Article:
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Wednesday, May 9, 2012

The First Anti Romney Play (part 2)

In which Fractured Atlas defends itself...

Above is an email I received from Adam Huttler, Executive Director of Fractured Atlas.  You can see my question in the body, but basically I wanted to know if the recipients of 501(c)(3) donations through Fractured Atlas have the same limitations placed upon them as a 501(c)(3) company that does not use a clearing house to accept donations.  According to this email, it would seem that Mr. Huttler is saying that they do, and that the sponsored projects of Fractured Atlas are not “allow[ed] to circumvent IRS rules."
Taking Mr. Huttler up on his offer of additional questions, I replied, asking if Fractured Atlas advises its sponsored projects as to the limits on political communication in the tax code, and if they monitor the actions of those sponsees.  Here his answer got a bit confusing, at least to me, as he took on the specific charges I leveled in my previous blog post.

Mr. Huttler seems to be saying that if Fractured Atlas funds were used for an anti Mitt Romney play it might be legal and it might not be, that the law is complex and subjective.  Fair enough, but he goes further.  Arguing in the alternative, he indicates that even if Co-Op Theater East’s reading ran afoul of the tax code, it is a “non-issue” because no charitable funds went directly to the reading.  If this is true, it does indeed represent a massive loophole for those companies who use 501(c)(3) clearing houses to collect donations.  
The code is clear that 501(c)(3) companies must be “exclusively” engaged in exemptible activities, not that they maintain a firewall between charitable and earned income with regard to non exemptible activities.  This is why one may not deduct donations to Citizens United, a 501(c)(4), but may deduct donations to Citizens United Foundation, their 501(c)(3) division.  It is not enough to ensure that funds are not commingled, there must two separate corporations formed.   Put another way, the Public Theater may not hold a fundraiser for President Obama even if they can show that only earned income was used to pay for it.  However, if Mr. Huttler is correct, a theater or any arts company can do just that, using a clearinghouse, provided that they show that tax deductible funds were only used for exemptible purposes.  
Digging a little deeper I went to the Fractured Atlas website to see if it had any information regarding which section of the tax code allows companies not exclusively engaged in exemptible activities to receive deductible donations.  Here I got quite a shock.  On their page regarding fiscal sponsorship I found this language, regarding the legality of this kind of charitable giving.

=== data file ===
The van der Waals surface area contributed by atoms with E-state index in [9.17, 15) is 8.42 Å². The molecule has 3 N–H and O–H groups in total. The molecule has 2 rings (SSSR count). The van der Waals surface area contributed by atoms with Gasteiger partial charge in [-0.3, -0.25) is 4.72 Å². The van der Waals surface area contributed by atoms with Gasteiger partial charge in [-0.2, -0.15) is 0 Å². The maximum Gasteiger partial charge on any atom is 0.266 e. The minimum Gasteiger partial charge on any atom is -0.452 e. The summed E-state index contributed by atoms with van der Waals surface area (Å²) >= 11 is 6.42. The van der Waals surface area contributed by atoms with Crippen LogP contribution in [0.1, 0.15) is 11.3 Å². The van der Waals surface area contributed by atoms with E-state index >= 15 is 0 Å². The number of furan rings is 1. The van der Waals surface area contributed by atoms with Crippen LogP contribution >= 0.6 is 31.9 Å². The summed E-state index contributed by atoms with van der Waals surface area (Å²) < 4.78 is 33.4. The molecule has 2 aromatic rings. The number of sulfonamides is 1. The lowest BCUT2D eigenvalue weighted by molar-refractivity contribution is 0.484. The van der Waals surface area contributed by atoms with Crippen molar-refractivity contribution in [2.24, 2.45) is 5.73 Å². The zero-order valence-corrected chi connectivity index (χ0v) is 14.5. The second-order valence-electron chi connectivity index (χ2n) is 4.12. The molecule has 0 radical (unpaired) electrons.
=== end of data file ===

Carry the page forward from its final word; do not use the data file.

“The Catch
Anytime you're dealing with the IRS (which regulates these issues), you can bet there are going to be some complicated legal issues involved. Many well-intentioned, legitimate organizations across the country provide fiscal sponsorship programs for artists. Very few of them are doing it legally, though, and most don't even realize the danger in which they're putting themselves and their sponsored projects. If the IRS ever decides to crack down, they could lose their 501(c)(3) status, and their sponsored projects could be forced to return any money raised under the arrangement.”
So according to the website of a major fiscal sponsor, the majority of fiscal sponsors to the arts in the US are breaking the law.  What?  And why isn’t the IRS cracking down?  Its not like the federal budget is awash in extra cash.  Aside from the question of how all of these other fiscal sponsors can be both “legitimate” and engaged in tax fraud, the bigger question is, why is it legal when Fractured Atlas does it?  To this question, I have found no answer.  Maybe I will have to ask the IRS directly.
Here is the problem with all of this.  Having a rich uncle who is willing to invest in your new business is a time honored advantage for their entrepreneurial nieces and nephews, but there is no reason that the Federal Government should be providing tax deductions for those investments.  Unlike soup kitchens and foreign aid groups, which do not have commercial competitors, these theater companies do.  So not only is tax fraud on a massive scale being perpetrated by Fractured Atlas’ competitors, but unsubsidized theater companies are forced to compete with theater companies accepting this illegal, free money.  
The deeper one looks into the subterranean depths of theater funding, the more it looks like a fraud, perpetuated against the tax payer, and intended to make sure that the rich maintain their position as the arbiters and gatekeepers of American Theater.  It is time to break down the gates.


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